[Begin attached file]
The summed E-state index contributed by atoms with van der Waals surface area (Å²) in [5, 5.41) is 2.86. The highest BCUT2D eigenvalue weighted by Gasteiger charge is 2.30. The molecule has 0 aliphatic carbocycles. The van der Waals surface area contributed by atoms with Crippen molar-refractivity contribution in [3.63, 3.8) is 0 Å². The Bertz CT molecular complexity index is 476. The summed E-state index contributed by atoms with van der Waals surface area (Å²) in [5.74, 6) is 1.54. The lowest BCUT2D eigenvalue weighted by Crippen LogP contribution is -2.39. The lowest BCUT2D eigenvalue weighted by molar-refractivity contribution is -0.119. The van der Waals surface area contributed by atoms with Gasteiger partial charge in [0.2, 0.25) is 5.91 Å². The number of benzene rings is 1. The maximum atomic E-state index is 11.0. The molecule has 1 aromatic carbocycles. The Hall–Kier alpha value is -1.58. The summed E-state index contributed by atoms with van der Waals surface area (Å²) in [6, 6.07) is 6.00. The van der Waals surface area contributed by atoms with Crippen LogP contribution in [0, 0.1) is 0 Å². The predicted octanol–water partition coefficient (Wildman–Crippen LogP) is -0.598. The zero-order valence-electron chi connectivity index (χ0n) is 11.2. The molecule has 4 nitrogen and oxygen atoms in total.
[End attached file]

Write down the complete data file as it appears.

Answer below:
The summed E-state index contributed by atoms with van der Waals surface area (Å²) in [5, 5.41) is 2.86. The highest BCUT2D eigenvalue weighted by Gasteiger charge is 2.30. The molecule has 0 aliphatic carbocycles. The van der Waals surface area contributed by atoms with Crippen molar-refractivity contribution in [3.63, 3.8) is 0 Å². The Bertz CT molecular complexity index is 476. The summed E-state index contributed by atoms with van der Waals surface area (Å²) in [5.74, 6) is 1.54. The lowest BCUT2D eigenvalue weighted by Crippen LogP contribution is -2.39. The lowest BCUT2D eigenvalue weighted by molar-refractivity contribution is -0.119. The van der Waals surface area contributed by atoms with Gasteiger partial charge in [0.2, 0.25) is 5.91 Å². The number of benzene rings is 1. The maximum atomic E-state index is 11.0. The molecule has 1 aromatic carbocycles. The Hall–Kier alpha value is -1.58. The summed E-state index contributed by atoms with van der Waals surface area (Å²) in [6, 6.07) is 6.00. The van der Waals surface area contributed by atoms with Crippen LogP contribution in [0, 0.1) is 0 Å². The predicted octanol–water partition coefficient (Wildman–Crippen LogP) is -0.598. The zero-order valence-electron chi connectivity index (χ0n) is 11.2. The molecule has 4 nitrogen and oxygen atoms in total.